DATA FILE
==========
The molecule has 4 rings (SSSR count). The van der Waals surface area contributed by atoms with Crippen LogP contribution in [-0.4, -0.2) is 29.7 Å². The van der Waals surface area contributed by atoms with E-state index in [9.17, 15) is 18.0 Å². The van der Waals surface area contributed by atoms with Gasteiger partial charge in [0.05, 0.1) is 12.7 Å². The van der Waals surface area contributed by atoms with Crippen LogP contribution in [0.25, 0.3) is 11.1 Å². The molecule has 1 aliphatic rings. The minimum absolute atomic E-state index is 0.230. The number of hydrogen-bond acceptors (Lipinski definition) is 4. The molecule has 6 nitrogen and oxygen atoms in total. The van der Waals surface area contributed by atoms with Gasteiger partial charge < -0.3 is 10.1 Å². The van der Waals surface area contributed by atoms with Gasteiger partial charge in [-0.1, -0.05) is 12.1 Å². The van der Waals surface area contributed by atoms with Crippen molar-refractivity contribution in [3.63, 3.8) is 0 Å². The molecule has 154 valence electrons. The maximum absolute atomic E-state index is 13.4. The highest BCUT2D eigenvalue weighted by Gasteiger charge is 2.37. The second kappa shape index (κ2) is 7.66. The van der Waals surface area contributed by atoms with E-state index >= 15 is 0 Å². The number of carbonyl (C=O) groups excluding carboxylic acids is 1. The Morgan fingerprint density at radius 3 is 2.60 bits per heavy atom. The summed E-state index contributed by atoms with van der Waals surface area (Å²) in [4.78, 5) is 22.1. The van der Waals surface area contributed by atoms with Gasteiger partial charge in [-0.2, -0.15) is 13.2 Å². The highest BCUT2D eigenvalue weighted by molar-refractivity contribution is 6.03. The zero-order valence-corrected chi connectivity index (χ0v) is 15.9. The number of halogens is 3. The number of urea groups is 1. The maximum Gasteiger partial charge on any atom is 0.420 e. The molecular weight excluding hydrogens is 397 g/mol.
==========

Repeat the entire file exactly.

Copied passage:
The molecule has 4 rings (SSSR count). The van der Waals surface area contributed by atoms with Crippen LogP contribution in [-0.4, -0.2) is 29.7 Å². The van der Waals surface area contributed by atoms with E-state index in [9.17, 15) is 18.0 Å². The van der Waals surface area contributed by atoms with Gasteiger partial charge in [0.05, 0.1) is 12.7 Å². The van der Waals surface area contributed by atoms with Crippen LogP contribution in [0.25, 0.3) is 11.1 Å². The molecule has 1 aliphatic rings. The minimum absolute atomic E-state index is 0.230. The number of hydrogen-bond acceptors (Lipinski definition) is 4. The molecule has 6 nitrogen and oxygen atoms in total. The van der Waals surface area contributed by atoms with Gasteiger partial charge < -0.3 is 10.1 Å². The van der Waals surface area contributed by atoms with Gasteiger partial charge in [-0.1, -0.05) is 12.1 Å². The van der Waals surface area contributed by atoms with Crippen molar-refractivity contribution in [3.63, 3.8) is 0 Å². The molecule has 154 valence electrons. The maximum absolute atomic E-state index is 13.4. The highest BCUT2D eigenvalue weighted by Gasteiger charge is 2.37. The second kappa shape index (κ2) is 7.66. The van der Waals surface area contributed by atoms with E-state index >= 15 is 0 Å². The number of carbonyl (C=O) groups excluding carboxylic acids is 1. The Morgan fingerprint density at radius 3 is 2.60 bits per heavy atom. The summed E-state index contributed by atoms with van der Waals surface area (Å²) in [4.78, 5) is 22.1. The van der Waals surface area contributed by atoms with Gasteiger partial charge in [-0.2, -0.15) is 13.2 Å². The highest BCUT2D eigenvalue weighted by molar-refractivity contribution is 6.03. The zero-order valence-corrected chi connectivity index (χ0v) is 15.9. The number of halogens is 3. The number of urea groups is 1. The maximum Gasteiger partial charge on any atom is 0.420 e. The molecular weight excluding hydrogens is 397 g/mol.